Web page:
There are occasionally times where I regret not going to college right out of high school. The idea of moving somewhere else even if it was only in a different city, being away from my family and my mom. Living with strangers. Going to classes. Working. The whole college experience. I sometimes wonder what I'd be like now had I done that instead of staying at home.
Even back then at the age of 17 I was realistic about what college would be like. I knew it wouldn't be like the movie portrayals of the crazy parties and panty raids. At least I was fairly certain real colleges weren't like that. I hoped that real colleges weren't like that. I'd never been on a college campus so I had no real concept of what college looked like or how they operated.
I worked with quite a few college students over the years, especially at the restaurant that I worked at in Colorado Springs. Since Michelle's was close to the Colorado College campus we would occasionally get students working part time summer jobs there waiting tables or slinging ice cream. It was interesting to talk to these people who were the same chronological age as me and yet we were worlds apart. In my eyes at least. A lot of the people (not all mind you but it always seemed like quite a few of them) that went to CC came from fairly well off families. Families that had money and usually didn't have to worry about how they were going to pay for things . Some of these people working next to me had never had a job and had a hard time understanding why they had to work AND go to school at the same time. It was all so unfair to them... I couldn't even begin to understand NOT working. I'd started working the month after I turned 16 and I knew that I never had a choice in the matter. I had to work. I had to pay rent at the very least and if I wanted something extra, well that was all on me too. I worked all through high school, summers you would find me working 80+ hours a week. I look back now and go "damn I worked too much" but at the time it seemed I had no choice.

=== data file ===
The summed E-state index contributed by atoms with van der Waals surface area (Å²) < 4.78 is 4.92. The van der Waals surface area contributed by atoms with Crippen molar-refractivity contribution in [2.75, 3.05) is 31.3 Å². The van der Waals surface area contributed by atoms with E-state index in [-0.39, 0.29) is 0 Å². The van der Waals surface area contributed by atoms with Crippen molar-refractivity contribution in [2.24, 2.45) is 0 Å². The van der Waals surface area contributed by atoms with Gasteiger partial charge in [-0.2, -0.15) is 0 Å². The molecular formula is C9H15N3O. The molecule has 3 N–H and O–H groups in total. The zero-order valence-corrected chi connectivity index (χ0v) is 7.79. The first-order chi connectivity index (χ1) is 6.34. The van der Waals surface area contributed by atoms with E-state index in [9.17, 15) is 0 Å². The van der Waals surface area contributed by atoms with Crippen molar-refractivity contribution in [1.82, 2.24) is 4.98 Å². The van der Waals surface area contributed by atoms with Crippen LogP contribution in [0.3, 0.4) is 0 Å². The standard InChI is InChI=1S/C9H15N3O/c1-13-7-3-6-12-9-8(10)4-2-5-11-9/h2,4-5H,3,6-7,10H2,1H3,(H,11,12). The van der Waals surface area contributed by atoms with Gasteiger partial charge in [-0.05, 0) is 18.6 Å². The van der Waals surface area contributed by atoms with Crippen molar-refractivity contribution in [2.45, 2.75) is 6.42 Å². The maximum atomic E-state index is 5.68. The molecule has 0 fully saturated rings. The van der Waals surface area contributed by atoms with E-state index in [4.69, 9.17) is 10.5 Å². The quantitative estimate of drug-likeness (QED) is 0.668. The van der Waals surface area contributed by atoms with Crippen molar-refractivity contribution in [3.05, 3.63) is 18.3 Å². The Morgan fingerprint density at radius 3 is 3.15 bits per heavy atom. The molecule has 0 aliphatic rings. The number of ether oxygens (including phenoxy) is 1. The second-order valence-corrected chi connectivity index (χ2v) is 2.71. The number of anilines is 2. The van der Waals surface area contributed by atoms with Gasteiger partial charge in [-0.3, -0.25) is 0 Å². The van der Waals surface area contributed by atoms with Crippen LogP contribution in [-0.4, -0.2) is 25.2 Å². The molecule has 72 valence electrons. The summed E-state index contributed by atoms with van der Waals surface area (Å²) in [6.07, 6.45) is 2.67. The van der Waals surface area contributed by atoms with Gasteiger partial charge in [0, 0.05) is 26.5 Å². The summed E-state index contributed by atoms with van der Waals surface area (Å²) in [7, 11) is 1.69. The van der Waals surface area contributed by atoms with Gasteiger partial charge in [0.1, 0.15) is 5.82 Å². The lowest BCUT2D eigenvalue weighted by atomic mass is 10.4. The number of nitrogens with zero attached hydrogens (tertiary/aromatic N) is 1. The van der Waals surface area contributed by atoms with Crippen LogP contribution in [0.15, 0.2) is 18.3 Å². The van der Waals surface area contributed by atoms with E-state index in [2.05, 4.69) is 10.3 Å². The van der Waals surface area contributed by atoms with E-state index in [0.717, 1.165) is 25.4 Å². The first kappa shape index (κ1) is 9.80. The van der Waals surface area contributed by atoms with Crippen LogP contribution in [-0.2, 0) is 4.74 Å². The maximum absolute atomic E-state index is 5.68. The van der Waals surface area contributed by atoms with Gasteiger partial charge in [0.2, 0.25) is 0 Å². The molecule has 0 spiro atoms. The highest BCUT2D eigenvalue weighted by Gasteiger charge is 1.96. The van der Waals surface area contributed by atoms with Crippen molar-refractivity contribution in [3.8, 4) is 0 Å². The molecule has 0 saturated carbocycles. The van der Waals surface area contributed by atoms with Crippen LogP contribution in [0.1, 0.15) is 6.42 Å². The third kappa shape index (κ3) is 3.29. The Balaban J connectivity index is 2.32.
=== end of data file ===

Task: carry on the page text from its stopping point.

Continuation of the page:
Wait, what was I talking about again?
Oh yeah college.
It never even occurred to me as a teenager that it would even be possible for me to go to college, let alone an out of state college. My grades weren't great (they weren't terrible but they certainly weren't great) and I was already working 30+ hours a week (during the school year at least, summer time was a whole different story) in order to pay rent to my mom and other various bills. I convinced myself that I wasn't going because I didn't know what I wanted to do and since the financial burden would fall solely on my shoulders I didn't want to waste a lot of money going to school if I had no clue what I might want to major in.
Looking back I know what really stopped me. Fear. Plain and simple. I was afraid of trying. I was afraid of failing. I was afraid of looking like a fool. These particular fears are what held me back for a very long time. They still hold me back on occasion but a lot less frequently. Now I can stop and look at why I am balking at doing something and figure out what is *really* going on and how to deal with it.
I guess the whole point of this rambling blog entry is - for those of you that actually went to college directly out of high school, especially if it was out of state, how do you think that the experience changed you? Are you still friends with the people you knew back then? What did you gain from the experience? Inquiring minds want to know.